1953: Washington Cables US Mission at UN

“Reference (to) Kashmir: (The) following are (the State) Department’s present views (with regard) to next steps, which views we believe should be conveyed to UK Delegation and Graham:
1. We believe it advisable that (the) Kashmir dispute not be debated in (the) Security Council during (the) months of March and April if debate can be avoided. Pakistan has presidency in March and in view of (its) role in (the) dispute, (it) must turn the chair over to (the) USSR.  (The) USSR has presidency in April.

2. With this in mind we believe Graham should submit (a) factual account of negotiations just concluded in Geneva going as far as indicating failure and (the) nature of impasse. We urge he not submit any conclusions or recommendations but in (the) covering letter to (the) President of (the) (Security) Council (while) submitting (his) report he should indicate his intention to submit such conclusions and recommendations in (the) near future. In following this procedure we believe pressure on Zafrullah from his government will be sufficiently lessened so that there will be no necessity for his calling (a) Council meeting during Pakistani presidency.

3. About 3 weeks after submission of (his) report, Graham might assess (the) likelihood of Indians and Pakistanis having further negotiations with him. After this assessment he would then be in a position to make his conclusions and recommendations which might be submitted to the Security Council in (the) early part of April.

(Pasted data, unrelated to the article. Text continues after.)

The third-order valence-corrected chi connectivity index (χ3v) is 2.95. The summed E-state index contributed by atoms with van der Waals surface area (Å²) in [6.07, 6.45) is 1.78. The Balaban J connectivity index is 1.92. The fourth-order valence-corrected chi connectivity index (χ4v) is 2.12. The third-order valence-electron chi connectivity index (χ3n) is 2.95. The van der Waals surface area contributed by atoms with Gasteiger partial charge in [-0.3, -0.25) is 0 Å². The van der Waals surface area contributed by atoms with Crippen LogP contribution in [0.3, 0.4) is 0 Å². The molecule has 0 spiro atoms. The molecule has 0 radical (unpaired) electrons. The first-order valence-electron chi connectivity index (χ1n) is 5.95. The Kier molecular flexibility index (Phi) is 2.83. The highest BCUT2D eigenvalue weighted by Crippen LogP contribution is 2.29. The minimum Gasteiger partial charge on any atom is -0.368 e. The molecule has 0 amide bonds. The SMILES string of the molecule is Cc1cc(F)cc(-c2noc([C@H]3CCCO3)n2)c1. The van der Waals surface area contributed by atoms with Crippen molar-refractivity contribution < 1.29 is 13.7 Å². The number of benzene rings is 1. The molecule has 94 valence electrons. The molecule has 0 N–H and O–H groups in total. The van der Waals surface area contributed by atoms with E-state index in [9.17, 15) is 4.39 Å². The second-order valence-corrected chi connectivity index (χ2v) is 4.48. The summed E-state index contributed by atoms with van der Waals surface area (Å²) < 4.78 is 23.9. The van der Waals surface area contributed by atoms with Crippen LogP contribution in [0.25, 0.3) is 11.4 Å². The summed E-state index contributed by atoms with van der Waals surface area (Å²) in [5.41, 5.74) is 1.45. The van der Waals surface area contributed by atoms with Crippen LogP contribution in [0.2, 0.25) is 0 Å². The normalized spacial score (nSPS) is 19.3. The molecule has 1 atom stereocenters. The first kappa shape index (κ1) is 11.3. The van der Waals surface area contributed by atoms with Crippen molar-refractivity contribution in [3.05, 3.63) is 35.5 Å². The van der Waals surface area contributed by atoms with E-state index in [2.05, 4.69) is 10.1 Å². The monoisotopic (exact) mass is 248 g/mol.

4. If Graham is under such pressure that he believes it necessary to submit conclusions and recommendations now it is our present view that he should not make recommendations relating to specific numbers of armed forces. We believe that any conclusions or recommendations, while not foreclosing further pressure on parties toward (the) implementation of UNCIP resolutions, may raise question(s) (about the) wisdom of (the) Council pursuing further (the) demilitarization program as the only avenue toward(s) (a) solution of (the) dispute. We also think Graham might consider making recommendation(s) following up (on) his proposal made at Geneva for consultations by (the) UN Representative to determine conditions for free expressions of (the) will of the people. Such recommendation(s) might open (the) door for new suggestions, including plans other than for state-wide plebiscite.
Dulles”

1975: Sher-e-Kashmir Becomes CM
The Sher-e-Kashmir became the Chief Minister of Jammu and Kashmir with Congress support. He took oath at Jammu in a simple function.

1966: India, Pak Agree to Withdraw Troops by Feb 25
The Prime Minister of India and the President of Pakistan agreed  (in the Tashkent Declaration) that all armed personnel of the two countries would be withdrawn (from Jammu and Kashmir), not later than February 25, 1966, to the positions they held prior to August 5, 1965 and both sides would observe the cease-fire terms on the cease-fire line.